“She fought the disease for three years, but continued to be primarily recognized not as a cancer patient, but as Harvey’s informed, skilled, and exceptionally involved Mother. She was loving, warm, obviously beautiful, and always reached out of herself to help others. We wanted it to be as if Courtney was involved in the planning process because she had prepared so well before Harvey’s birth by extensive reading on being a great parent.
“To choose the topic for our inaugural lecture, we went to Courtney’s own bookshelf. Our speaker is Dr. John Medina, a developmental molecular biologist who wrote Brain Rules and Brain Rules for Baby, which Courtney had read. Speaking on The Parenting Brain, he will focus on how the brain sciences influence the way we teach our children. The outpouring of gifts to the Day School in memory of Courtney has been so outstanding that we will be able to continue this lecture series in her honor for many years using her favorite books on children as our topics.”
Mary Ellen has spoken at educational conferences around the country and completed two terms on the board of the National Association of Episcopal Schools. Colleagues and friends are forever encouraging her to write about her experiences and she promises she will one day. Such wonderful stories abound!
“I frequently read to the students and, one day, chose a book about a hedgehog going to outer space. Little children know the names of the planets by colors or numbers of rings. I asked them what their favorite planet is and one little girl said, ‘Santa Monica.’ She said you could recognize it by the great big pier on it. I remember hearing another little girl volunteer to loan her box of Crayolas when she heard her babysitter wanted to dye her hair. They are always wanting to volunteer information and be of help.”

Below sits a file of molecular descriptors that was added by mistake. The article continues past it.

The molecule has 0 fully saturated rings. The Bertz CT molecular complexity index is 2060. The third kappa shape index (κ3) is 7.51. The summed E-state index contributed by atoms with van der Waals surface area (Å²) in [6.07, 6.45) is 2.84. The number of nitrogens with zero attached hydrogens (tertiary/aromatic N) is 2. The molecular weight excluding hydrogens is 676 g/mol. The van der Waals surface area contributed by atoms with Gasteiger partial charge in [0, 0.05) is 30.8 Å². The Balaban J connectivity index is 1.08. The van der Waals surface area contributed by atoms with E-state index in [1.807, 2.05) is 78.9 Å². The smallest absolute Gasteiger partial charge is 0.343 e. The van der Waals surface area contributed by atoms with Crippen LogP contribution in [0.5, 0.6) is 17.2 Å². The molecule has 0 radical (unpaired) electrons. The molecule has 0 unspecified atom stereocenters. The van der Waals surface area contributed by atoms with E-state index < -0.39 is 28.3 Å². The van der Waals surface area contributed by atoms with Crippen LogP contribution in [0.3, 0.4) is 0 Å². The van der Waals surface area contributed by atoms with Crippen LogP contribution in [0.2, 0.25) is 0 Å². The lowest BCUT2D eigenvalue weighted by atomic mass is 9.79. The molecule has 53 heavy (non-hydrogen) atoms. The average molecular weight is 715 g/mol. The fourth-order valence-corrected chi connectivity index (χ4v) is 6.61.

Known for her wisdom, beauty, and sense of humor, Mary Ellen finds her days filled with parent and teacher conferences, classroom observation, work on the tremendously successful Day School Auction, and networking with other area educators. She always finds time for a call from a concerned parent with a problem about a child of any age. Like so many other grateful adults across the country, Mary Ellen’s own children Brooks Christy, Lindsay Amborski, and Kate Christy Anderson remember their days as students at the Day School with great joy. And like so many graduates, their own children are attending. We know with certainty Ellen Amborski, daughter of Lindsay and D.J., and Mary Ellen’s first grandchild, skips happily there each day as will her little sister Jane who enters this fall. It will be in the blink of an eye that her newest grandchildren – twin sons soon to be born to youngest daughter Kate and her husband Eric – will follow in their mother’s, aunt’s, cousins’, and uncle’s footsteps before them towards the welcoming doors of the Day School.